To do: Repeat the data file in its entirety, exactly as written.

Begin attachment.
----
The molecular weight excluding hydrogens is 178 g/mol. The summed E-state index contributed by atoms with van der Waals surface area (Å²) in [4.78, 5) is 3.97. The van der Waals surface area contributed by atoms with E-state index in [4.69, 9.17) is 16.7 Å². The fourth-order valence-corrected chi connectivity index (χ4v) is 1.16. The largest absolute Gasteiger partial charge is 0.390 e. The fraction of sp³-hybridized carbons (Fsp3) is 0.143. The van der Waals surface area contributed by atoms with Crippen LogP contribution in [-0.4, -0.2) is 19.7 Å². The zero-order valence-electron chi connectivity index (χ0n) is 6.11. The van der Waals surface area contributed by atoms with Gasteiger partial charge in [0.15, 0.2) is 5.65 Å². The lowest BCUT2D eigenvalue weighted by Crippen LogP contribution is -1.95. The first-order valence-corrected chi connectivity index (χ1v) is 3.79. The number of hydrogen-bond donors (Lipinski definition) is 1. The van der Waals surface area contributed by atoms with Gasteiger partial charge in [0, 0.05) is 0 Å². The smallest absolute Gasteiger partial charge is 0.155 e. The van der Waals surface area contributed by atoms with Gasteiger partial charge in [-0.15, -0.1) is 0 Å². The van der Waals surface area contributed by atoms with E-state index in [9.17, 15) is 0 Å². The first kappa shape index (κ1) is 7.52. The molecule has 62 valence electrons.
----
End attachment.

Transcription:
The molecular weight excluding hydrogens is 178 g/mol. The summed E-state index contributed by atoms with van der Waals surface area (Å²) in [4.78, 5) is 3.97. The van der Waals surface area contributed by atoms with E-state index in [4.69, 9.17) is 16.7 Å². The fourth-order valence-corrected chi connectivity index (χ4v) is 1.16. The largest absolute Gasteiger partial charge is 0.390 e. The fraction of sp³-hybridized carbons (Fsp3) is 0.143. The van der Waals surface area contributed by atoms with Crippen LogP contribution in [-0.4, -0.2) is 19.7 Å². The zero-order valence-electron chi connectivity index (χ0n) is 6.11. The van der Waals surface area contributed by atoms with Gasteiger partial charge in [0.15, 0.2) is 5.65 Å². The lowest BCUT2D eigenvalue weighted by Crippen LogP contribution is -1.95. The first-order valence-corrected chi connectivity index (χ1v) is 3.79. The number of hydrogen-bond donors (Lipinski definition) is 1. The van der Waals surface area contributed by atoms with Gasteiger partial charge in [0, 0.05) is 0 Å². The smallest absolute Gasteiger partial charge is 0.155 e. The van der Waals surface area contributed by atoms with Gasteiger partial charge in [-0.15, -0.1) is 0 Å². The van der Waals surface area contributed by atoms with E-state index in [9.17, 15) is 0 Å². The first kappa shape index (κ1) is 7.52. The molecule has 62 valence electrons.